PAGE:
Yusuf Kabba is a 30-year-old teacher living in Freetown, the capital of Sierra Leone.
He is softly spoken and confident but there was a time when he was depressed and felt isolated.
“I spent a lot of time alone trying to deal with what had happened to me. I had major body issues and I was also dealing with losing friends and relatives, some died in front of me.”
He is one of the tens of thousands of Ebola survivors who have been struggling to rebuild their lives since the virus struck West Africa in 2014.
He was a single, carefree 25-year-old student when he fell ill in October 2014.
It took him months to recover from the disease.
Many Ebola survivors experience side effects including vision problems, tiredness and male infertility.
Although he was lucky to survive and not face stigma from his community, he was mentally and physically traumatised by Ebola.
Kabba is the head of the Association of Ebola Survivors. The organisation has over 4,000 members who attempted and failed to sue the former government of Sierra Leone, led by President Ernest Bai Koroma, for violating the human rights of its citizens during the outbreak.
“I remember, one day the health workers sat in front of us and refused to work,” said Kabba. “They said they were waiting for the government to give them their health allowance and protective clothing. I was with other patients, we were suffering, in a lot of pain but they said they could not help us.”
The case was rejected by the regional ECOWAS Court in Nigeria’s capital Abuja on March 1.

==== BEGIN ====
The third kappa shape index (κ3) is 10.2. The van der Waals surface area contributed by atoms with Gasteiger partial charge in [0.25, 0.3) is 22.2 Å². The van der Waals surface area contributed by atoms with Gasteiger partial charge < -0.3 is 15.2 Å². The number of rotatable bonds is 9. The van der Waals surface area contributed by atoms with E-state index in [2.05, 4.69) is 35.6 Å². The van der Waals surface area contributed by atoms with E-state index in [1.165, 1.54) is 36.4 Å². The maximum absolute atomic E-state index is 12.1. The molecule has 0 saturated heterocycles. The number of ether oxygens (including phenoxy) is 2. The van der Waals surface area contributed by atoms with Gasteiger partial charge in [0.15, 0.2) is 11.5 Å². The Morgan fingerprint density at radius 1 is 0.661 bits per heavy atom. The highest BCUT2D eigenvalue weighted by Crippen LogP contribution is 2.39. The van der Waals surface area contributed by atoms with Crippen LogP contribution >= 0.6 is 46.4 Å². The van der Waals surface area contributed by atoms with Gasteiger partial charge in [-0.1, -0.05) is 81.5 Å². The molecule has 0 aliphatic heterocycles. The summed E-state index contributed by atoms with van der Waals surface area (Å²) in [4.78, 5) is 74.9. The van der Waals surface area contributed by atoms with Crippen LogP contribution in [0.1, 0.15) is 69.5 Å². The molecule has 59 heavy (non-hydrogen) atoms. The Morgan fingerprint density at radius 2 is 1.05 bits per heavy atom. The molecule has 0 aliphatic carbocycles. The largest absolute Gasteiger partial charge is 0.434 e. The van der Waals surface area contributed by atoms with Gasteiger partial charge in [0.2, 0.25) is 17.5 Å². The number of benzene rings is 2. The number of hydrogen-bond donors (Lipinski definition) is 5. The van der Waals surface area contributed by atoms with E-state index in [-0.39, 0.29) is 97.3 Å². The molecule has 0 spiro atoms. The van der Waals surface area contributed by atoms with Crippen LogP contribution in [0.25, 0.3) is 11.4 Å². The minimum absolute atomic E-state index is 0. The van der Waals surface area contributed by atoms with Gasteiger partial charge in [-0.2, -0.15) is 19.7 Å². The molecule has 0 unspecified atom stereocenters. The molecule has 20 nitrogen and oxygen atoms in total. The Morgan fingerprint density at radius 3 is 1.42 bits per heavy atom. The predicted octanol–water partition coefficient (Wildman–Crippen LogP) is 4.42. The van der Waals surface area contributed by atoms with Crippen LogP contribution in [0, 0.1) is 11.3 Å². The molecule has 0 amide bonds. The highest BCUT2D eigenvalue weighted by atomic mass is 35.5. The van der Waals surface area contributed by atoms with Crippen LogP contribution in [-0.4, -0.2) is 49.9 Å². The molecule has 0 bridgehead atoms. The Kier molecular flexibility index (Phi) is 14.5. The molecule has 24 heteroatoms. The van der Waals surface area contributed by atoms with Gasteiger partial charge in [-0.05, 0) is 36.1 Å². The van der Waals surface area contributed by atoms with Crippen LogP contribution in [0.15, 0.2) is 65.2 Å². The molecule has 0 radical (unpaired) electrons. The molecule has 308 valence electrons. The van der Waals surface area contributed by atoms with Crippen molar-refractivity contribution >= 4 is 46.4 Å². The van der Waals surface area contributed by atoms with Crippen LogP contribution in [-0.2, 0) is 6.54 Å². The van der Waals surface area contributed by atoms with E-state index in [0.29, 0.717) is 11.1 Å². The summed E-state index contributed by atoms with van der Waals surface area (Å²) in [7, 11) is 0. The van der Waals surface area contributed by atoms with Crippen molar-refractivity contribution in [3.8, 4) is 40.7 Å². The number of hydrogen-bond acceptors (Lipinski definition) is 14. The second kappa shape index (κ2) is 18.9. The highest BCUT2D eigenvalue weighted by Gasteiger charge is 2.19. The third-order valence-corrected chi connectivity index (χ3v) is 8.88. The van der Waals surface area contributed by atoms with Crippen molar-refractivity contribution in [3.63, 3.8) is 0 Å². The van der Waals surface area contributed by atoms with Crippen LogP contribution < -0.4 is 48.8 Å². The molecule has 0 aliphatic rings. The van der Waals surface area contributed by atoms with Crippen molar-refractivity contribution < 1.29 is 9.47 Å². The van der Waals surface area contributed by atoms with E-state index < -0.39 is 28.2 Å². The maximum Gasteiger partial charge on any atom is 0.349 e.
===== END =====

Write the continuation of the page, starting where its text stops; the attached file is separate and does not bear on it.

It accused Koroma’s administration of misappropriating $42m of Ebola funding, much of which came from the international community to assist with the crisis.
Their claim was strengthened by a 2015 internal government audit carried out by Sierra Leone’s auditor general who found that a third of resources allocated to fight Ebola in 2014 could not be properly accounted for. It added that proper use of the funds could have saved more lives.
Nearly 4,000 people died in Sierra Leone and around 250 of them were healthcare workers.
“We believe as victims that part of the money could have been used to help us in our recovery. Our lives were changed, some are still dying from complications, many are traumatised and so many orphans need care. They violated our right to health and our right to life,” said Kabba.
The current government of Julius Maada Bio was not in office during the Ebola pandemic.
Reacting to the ECOWAS Court ruling, a government spokesman said more would be done to help the survivors affected by Ebola during the outbreak.
The 2014-2016 Ebola outbreak in West Africa is the largest since 1976 when the virus was first discovered in what is now the Democratic Republic of Congo.
By the time it was declared over in 2016, more than 28,000 people had “confirmed, probable and suspected cases” and more than 11,000 had died. At least 10,000 survivors were registered in Guinea, Liberia, and Sierra Leone. Thousands of them included orphans many of whom are caring for themselves today.
Medical teams with Doctors without Borders, known by their French initials MSF, in West Africa were the first to sound the warning in early 2014, after the World Health Organization (WHO) reported the first case in December 2013 in Guinea.
The patient was an 18-month-old boy from a small village on the Guinea-Sierra Leone border. He is believed to have been infected by bats.